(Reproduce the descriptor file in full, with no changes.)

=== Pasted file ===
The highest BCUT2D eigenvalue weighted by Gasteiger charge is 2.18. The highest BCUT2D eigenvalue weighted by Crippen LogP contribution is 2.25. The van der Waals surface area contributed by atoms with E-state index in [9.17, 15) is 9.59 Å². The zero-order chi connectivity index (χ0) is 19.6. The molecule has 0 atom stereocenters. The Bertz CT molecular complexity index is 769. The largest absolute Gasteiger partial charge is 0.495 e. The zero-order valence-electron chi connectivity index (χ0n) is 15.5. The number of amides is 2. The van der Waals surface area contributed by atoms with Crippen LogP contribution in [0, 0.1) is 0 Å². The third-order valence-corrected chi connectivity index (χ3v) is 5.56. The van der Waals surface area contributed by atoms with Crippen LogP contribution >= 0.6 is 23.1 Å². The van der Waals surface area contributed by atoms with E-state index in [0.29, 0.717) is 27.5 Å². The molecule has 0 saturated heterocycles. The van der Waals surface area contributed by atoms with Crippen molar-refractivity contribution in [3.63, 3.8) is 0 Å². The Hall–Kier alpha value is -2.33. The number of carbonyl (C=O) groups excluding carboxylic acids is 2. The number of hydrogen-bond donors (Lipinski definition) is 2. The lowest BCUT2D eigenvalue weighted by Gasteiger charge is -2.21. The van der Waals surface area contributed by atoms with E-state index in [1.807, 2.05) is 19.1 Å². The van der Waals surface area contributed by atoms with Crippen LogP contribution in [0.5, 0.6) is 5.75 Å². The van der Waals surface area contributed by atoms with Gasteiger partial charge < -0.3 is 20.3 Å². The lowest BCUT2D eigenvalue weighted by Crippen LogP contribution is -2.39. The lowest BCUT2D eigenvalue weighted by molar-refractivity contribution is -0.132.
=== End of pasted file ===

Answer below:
The highest BCUT2D eigenvalue weighted by Gasteiger charge is 2.18. The highest BCUT2D eigenvalue weighted by Crippen LogP contribution is 2.25. The van der Waals surface area contributed by atoms with E-state index in [9.17, 15) is 9.59 Å². The zero-order chi connectivity index (χ0) is 19.6. The molecule has 0 atom stereocenters. The Bertz CT molecular complexity index is 769. The largest absolute Gasteiger partial charge is 0.495 e. The zero-order valence-electron chi connectivity index (χ0n) is 15.5. The number of amides is 2. The van der Waals surface area contributed by atoms with Crippen LogP contribution in [0, 0.1) is 0 Å². The third-order valence-corrected chi connectivity index (χ3v) is 5.56. The van der Waals surface area contributed by atoms with Crippen LogP contribution >= 0.6 is 23.1 Å². The van der Waals surface area contributed by atoms with E-state index in [0.29, 0.717) is 27.5 Å². The molecule has 0 saturated heterocycles. The van der Waals surface area contributed by atoms with Crippen molar-refractivity contribution in [3.63, 3.8) is 0 Å². The Hall–Kier alpha value is -2.33. The number of carbonyl (C=O) groups excluding carboxylic acids is 2. The number of hydrogen-bond donors (Lipinski definition) is 2. The lowest BCUT2D eigenvalue weighted by Gasteiger charge is -2.21. The van der Waals surface area contributed by atoms with E-state index in [1.807, 2.05) is 19.1 Å². The van der Waals surface area contributed by atoms with Crippen LogP contribution in [0.5, 0.6) is 5.75 Å². The van der Waals surface area contributed by atoms with Gasteiger partial charge < -0.3 is 20.3 Å². The lowest BCUT2D eigenvalue weighted by Crippen LogP contribution is -2.39. The lowest BCUT2D eigenvalue weighted by molar-refractivity contribution is -0.132.